During the summer of 2003, record high temperatures were reported across Europe, causing thousands of casualties. Heat waves are sporadic recurrent events, characterised by intense and prolonged heat, associated with excess mortality and morbidity. The most frequent cause of death directly attributable to heat is heat stroke but heat waves are known to cause increases in all-cause mortality, specially circulatory and respiratory mortality. Epidemiological studies demonstrate excess casualties cluster in specific risk groups. The elderly, those with chronic medical conditions and the socially isolated are particularly vulnerable. Air conditioning is the strongest protective factor against heat-related disorders. Heat waves cause disease indirectly, by aggravating chronic disorders, and directly, by causing heat-related illnesses (HRI). Classic HRI include skin eruptions, heat cramps, heat syncope, heat exhaustion and heat stroke. Heat stroke is a medical emergency characterised by hyperthermia and central nervous system dysfunction. Treatment includes immediate cooling and support of organ-system function. Despite aggressive treatment, heat stroke is often fatal and permanent neurological damage is frequent in those who survive. Heat related illness and death are preventable through behavioural adaptations, such as use of air conditioning and increased fluid intake. Other adaptation measures include heat emergency warning systems and intervention plans and environmental heat stress reduction. Heat related mortality is expected to rise as a consequence of the increasing proportion of elderly persons, the growing urban population, and the anticipated increase in number and intensity of heat waves associated with global warming. Improvements in surveillance and response capability may limit the adverse health conditions of future heat waves. It is crucial that health professionals are prepared to recognise, prevent and treat HRI and learn to cooperate with local health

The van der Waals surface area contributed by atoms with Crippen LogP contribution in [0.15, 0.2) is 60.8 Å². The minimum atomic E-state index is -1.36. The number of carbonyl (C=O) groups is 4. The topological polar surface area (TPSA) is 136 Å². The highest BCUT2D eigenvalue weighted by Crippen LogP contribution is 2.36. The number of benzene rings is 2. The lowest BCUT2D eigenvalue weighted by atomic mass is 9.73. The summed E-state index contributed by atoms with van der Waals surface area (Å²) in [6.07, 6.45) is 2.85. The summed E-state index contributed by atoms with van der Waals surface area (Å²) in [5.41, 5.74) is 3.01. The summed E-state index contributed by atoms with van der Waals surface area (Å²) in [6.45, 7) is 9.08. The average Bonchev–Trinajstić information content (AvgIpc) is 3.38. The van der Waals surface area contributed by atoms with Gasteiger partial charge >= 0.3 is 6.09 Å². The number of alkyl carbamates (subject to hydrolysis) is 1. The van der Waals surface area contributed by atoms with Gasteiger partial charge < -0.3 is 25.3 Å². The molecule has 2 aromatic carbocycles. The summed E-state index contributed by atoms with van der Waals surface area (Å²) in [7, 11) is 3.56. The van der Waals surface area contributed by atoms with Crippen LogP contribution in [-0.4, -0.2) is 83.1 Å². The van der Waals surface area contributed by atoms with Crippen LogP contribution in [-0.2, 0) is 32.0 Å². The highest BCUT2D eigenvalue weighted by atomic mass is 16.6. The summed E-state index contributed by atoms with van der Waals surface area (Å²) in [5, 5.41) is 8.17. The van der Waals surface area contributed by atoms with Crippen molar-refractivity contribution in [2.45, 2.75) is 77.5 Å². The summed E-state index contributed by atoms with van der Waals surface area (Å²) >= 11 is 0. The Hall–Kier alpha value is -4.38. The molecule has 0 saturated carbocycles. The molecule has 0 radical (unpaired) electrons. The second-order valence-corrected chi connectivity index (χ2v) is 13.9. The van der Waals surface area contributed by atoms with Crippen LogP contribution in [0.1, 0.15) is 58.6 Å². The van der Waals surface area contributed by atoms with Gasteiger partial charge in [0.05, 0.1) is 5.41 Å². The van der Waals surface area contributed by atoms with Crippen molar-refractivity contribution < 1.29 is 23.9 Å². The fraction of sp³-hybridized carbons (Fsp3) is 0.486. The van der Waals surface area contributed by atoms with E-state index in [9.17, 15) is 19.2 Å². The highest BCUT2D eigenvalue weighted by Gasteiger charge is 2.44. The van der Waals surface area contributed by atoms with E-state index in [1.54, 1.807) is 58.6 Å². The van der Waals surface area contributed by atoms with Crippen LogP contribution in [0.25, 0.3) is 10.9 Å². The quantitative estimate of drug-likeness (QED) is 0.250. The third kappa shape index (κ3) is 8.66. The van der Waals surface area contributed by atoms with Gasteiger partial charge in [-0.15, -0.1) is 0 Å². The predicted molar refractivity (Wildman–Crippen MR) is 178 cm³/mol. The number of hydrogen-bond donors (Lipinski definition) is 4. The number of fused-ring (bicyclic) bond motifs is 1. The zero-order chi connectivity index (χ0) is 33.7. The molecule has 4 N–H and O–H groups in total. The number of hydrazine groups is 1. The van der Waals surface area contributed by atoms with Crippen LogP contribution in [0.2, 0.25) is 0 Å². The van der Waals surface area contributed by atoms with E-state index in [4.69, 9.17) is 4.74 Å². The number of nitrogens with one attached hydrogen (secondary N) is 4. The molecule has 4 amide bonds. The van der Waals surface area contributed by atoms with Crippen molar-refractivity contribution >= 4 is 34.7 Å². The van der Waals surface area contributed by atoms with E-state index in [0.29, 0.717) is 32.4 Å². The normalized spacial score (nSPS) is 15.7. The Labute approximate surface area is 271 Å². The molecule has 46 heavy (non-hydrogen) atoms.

4. Properties of resonance wave functions.

    NASA Technical Reports Server (NTRS)

    More, R. M.; Gerjuoy, E.

    1973-01-01

    Construction and study of resonance wave functions corresponding to poles of the Green's function for several illustrative models of theoretical interest. Resonance wave functions obtained from the Siegert and Kapur-Peierls definitions of the resonance energies are compared. The comparison especially clarifies the meaning of the normalization constant of the resonance wave functions. It is shown that the wave functions may be considered renormalized in a sense analogous to that of quantum field theory. However, this renormalization is entirely automatic, and the theory has neither ad hoc procedures nor infinite quantities.